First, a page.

Nancy Wallace, who toiled tirelessly to clean up the only freshwater river that flows in New York City, the Bronx River, and to reclaim it for recreation and as a natural habitat, died on Feb. 15 at her home in Marblehead, Mass. She was 93.

Her death was confirmed by her daughter Lane Wallace.

Living in White Plains, N.Y., in the 1980s, Mrs. Wallace galvanized a broad campaign to rescue the river, at the time an inaccessible 23-mile watercourse that was home to more flotsam, like the carcasses of junked cars and rusted refrigerators, than fauna.

The river is mostly tidal and brackish from East Tremont Avenue in the Bronx down to where Hunts Point meets the saltwater East River, but it is considered generally fresh as it flows south from its source near the Kensico Dam in Westchester County.

While “naturally fresh” is a phrase not typically associated with the Bronx, New York’s only borough on the American mainland is, in fact, home to Pelham Bay Park, the city’s largest, as well as the New York Botanical Garden, the Bronx Zoo and the Hunts Point Produce Market — and a mostly freshwater river runs through it all.

A career educator and civic leader, Mrs. Wallace joined the board of the Bronx River Restoration in 1982. The following year, when the executive director left, she agreed to fill in temporarily. She held the job for 22 years, until she retired in 2006 — one year before biologists from the Wildlife Conservation Society in the Bronx reported a sighting of a beaver in the river for the first time in two centuries.

Mrs. Wallace almost single-handedly raised money from local governments, philanthropies and individuals for the restoration; won the support of officials in the Bronx and Westchester County; persuaded local businesses to donate construction equipment and supplies; and recruited Boy Scout troops and the City Volunteer Corps, among other groups, to help with the cleanup and restoration.

“For the long term, the basic thing we have to do is change people’s attitude toward the river,” she told The New York Times in 1988. “After all, it only became a problem because of what people did to it.”

The Bronx River Restoration and the umbrella Bronx River Alliance sought to turn an eyesore — for anyone who could find it along the Bronx River Parkway, the nation’s first — into a spot for hiking and canoeing. Conservationists reclaimed the riverbank to create improbable oases, like Starlight Park, hugging the Sheridan Expressway near East 173rd Street. The city’s parks department now calls the park “a vital link along the Bronx River Greenway.”

Ann Seaver Coolidge Upton was born on Sept. 2, 1930, in Marblehead. Her mother, Anna (Pennypacker) Upton, headed the welfare department in Marblehead, and her father, Edward, was a lawyer. Ann was called Nancy, in keeping with a family tradition of giving children an informal name.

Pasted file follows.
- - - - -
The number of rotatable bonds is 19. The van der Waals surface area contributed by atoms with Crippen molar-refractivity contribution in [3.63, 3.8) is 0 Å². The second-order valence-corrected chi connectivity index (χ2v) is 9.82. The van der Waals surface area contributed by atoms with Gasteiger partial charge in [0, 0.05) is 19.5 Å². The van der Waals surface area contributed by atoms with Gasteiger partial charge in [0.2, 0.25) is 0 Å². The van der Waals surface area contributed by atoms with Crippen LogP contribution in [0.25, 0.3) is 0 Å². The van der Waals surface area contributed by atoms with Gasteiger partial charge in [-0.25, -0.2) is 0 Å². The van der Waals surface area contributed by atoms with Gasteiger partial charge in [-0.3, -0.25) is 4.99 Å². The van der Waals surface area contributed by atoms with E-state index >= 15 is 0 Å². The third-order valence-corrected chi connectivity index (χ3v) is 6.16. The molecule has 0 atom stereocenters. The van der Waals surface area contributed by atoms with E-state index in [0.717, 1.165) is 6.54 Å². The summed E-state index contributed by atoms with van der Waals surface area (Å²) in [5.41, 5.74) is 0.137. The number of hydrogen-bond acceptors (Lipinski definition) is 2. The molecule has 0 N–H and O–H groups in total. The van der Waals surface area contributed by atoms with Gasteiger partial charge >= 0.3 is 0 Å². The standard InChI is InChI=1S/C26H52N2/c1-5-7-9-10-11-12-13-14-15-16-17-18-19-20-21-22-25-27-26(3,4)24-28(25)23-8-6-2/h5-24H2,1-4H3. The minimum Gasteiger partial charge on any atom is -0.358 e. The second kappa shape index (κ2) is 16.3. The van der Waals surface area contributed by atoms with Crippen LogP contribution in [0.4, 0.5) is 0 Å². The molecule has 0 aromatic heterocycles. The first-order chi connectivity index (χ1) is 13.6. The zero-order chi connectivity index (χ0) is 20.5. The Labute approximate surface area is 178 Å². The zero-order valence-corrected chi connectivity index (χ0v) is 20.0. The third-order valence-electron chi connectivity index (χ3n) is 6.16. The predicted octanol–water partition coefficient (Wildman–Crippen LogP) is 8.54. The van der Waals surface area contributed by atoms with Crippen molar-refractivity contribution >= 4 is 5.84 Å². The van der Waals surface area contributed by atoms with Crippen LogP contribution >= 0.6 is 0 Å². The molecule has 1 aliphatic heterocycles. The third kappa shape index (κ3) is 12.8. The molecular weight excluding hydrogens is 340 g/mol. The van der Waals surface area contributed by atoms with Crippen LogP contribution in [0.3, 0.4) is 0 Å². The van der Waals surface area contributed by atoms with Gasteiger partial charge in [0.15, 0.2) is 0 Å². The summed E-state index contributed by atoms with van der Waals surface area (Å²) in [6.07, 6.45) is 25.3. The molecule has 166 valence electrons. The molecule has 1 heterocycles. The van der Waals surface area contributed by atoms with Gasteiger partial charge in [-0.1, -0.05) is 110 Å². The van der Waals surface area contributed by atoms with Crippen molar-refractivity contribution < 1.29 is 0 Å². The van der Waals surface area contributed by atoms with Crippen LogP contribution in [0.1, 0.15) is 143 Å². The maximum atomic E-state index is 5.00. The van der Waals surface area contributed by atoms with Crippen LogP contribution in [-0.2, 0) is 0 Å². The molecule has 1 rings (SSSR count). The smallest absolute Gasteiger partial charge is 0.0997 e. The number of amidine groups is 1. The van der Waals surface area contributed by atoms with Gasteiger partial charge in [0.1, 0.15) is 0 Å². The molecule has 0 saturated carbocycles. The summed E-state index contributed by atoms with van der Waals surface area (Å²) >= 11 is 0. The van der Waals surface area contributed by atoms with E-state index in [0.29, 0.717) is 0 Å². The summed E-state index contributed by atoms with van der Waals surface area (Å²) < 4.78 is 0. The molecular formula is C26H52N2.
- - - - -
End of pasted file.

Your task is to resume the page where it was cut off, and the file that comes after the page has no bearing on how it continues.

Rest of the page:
She earned a bachelor’s degree in English from Smith College in Massachusetts in 1951 and briefly interrupted master’s degree studies to marry Bruce A. Wallace, a mechanical engineer, whom she had met while working with inner-city teenagers in Paterson, N.J.

She changed her name legally to Ann U. Wallace in 1977, when she ran successfully for the Common Council in White Plains, though she continued to be known as Nancy Wallace.

After teaching and traveling once her husband had completed his service in the U.S. Army, she settled with him in White Plains in 1959. She worked with the local parent-teacher association on a plan to desegregate the local public school system and, as a member of the Common Council, shepherded that city’s groundbreaking anti-discriminatory Fair Housing Law.

In 1982, she was importuned to join the board of Bronx River Restoration and readily accepted.

“I’d always been interested in environmental issues and causes — even my children were taught to fold their paper lunch bags very carefully and bring them home so we could reuse them,” she said in 2005.

In addition to her daughter Lane, Mrs. Wallace is survived by her husband; another daughter, Gail Wallace; a son, David; her sister, Lane Upton Serota; and three grandchildren. She moved back to her hometown with her husband in 2012.

The river restoration project had been underway for nearly a decade before Mrs. Wallace’s arrival on the board. It started as a partnership between Anthony Bouza, a Bronx police commander who was seeking to distract teenagers from delinquency, and Ruth Anderberg, who had harbored the idea of a restoration for a decade and who ultimately quit her job as a secretary at Fordham University to help initiate it.

Among Mrs. Wallace’s staunchest supporters were José E. Serrano, a state assemblyman from the Bronx at the time who later became a U.S. representative; Bea Castiglia-Catullo, a fellow member of the river restoration board; and the New York City parks commissioner, Henry J. Stern, who predicted in 1988 that the river would someday be “what it should be — a place for modern-day Huckleberry Finns.”

In helping to rescue the river, Mrs. Wallace combined political acumen, a knack for consensus building and skills in community organizing to seek common ground among suburban Westchester towns and the less affluent neighborhoods that abutted the river from the Bronx border at 242nd Street to the East River eight miles to the south.

“We’re not hoping to drink the water or anything,” she told The Times in 1988. “But we’re hoping to get it clean enough so the fish will want to come back.”

They did — American eels and the endangered alewife herring among them.


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Credit: NYTimes.com

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